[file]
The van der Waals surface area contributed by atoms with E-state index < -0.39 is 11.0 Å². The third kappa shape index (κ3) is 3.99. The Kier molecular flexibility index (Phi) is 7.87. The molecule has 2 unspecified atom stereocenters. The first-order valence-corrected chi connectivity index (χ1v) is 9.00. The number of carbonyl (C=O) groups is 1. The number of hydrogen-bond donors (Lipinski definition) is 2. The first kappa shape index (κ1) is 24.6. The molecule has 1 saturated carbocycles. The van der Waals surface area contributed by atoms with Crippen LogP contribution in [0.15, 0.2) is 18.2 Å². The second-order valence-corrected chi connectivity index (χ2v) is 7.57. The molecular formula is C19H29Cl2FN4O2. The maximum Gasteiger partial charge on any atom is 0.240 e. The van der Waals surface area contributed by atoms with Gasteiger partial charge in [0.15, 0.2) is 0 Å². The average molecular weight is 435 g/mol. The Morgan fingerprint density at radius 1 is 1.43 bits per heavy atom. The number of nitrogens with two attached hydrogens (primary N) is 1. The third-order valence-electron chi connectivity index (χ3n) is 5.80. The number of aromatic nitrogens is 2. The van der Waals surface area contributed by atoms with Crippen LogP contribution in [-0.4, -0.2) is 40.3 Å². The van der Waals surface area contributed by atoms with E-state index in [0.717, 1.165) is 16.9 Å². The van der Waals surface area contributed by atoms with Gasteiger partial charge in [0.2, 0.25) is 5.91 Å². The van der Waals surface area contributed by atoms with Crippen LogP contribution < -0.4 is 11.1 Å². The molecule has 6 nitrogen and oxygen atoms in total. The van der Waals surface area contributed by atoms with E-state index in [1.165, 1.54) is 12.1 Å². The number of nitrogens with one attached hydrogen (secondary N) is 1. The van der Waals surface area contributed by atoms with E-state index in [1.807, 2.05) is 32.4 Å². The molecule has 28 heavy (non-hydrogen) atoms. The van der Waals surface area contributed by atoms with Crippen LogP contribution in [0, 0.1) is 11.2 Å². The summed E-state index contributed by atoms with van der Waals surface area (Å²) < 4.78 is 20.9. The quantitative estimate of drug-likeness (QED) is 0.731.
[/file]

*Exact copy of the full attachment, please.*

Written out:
The van der Waals surface area contributed by atoms with E-state index < -0.39 is 11.0 Å². The third kappa shape index (κ3) is 3.99. The Kier molecular flexibility index (Phi) is 7.87. The molecule has 2 unspecified atom stereocenters. The first-order valence-corrected chi connectivity index (χ1v) is 9.00. The number of carbonyl (C=O) groups is 1. The number of hydrogen-bond donors (Lipinski definition) is 2. The first kappa shape index (κ1) is 24.6. The molecule has 1 saturated carbocycles. The van der Waals surface area contributed by atoms with Crippen LogP contribution in [0.15, 0.2) is 18.2 Å². The second-order valence-corrected chi connectivity index (χ2v) is 7.57. The molecular formula is C19H29Cl2FN4O2. The maximum Gasteiger partial charge on any atom is 0.240 e. The van der Waals surface area contributed by atoms with Gasteiger partial charge in [0.15, 0.2) is 0 Å². The average molecular weight is 435 g/mol. The Morgan fingerprint density at radius 1 is 1.43 bits per heavy atom. The number of nitrogens with two attached hydrogens (primary N) is 1. The third-order valence-electron chi connectivity index (χ3n) is 5.80. The number of aromatic nitrogens is 2. The van der Waals surface area contributed by atoms with Crippen LogP contribution in [-0.4, -0.2) is 40.3 Å². The van der Waals surface area contributed by atoms with E-state index in [0.717, 1.165) is 16.9 Å². The van der Waals surface area contributed by atoms with Gasteiger partial charge in [0.2, 0.25) is 5.91 Å². The van der Waals surface area contributed by atoms with Crippen LogP contribution < -0.4 is 11.1 Å². The molecule has 6 nitrogen and oxygen atoms in total. The van der Waals surface area contributed by atoms with E-state index in [1.165, 1.54) is 12.1 Å². The number of nitrogens with one attached hydrogen (secondary N) is 1. The van der Waals surface area contributed by atoms with E-state index in [1.807, 2.05) is 32.4 Å². The molecule has 28 heavy (non-hydrogen) atoms. The van der Waals surface area contributed by atoms with Crippen LogP contribution in [0, 0.1) is 11.2 Å². The summed E-state index contributed by atoms with van der Waals surface area (Å²) < 4.78 is 20.9. The quantitative estimate of drug-likeness (QED) is 0.731.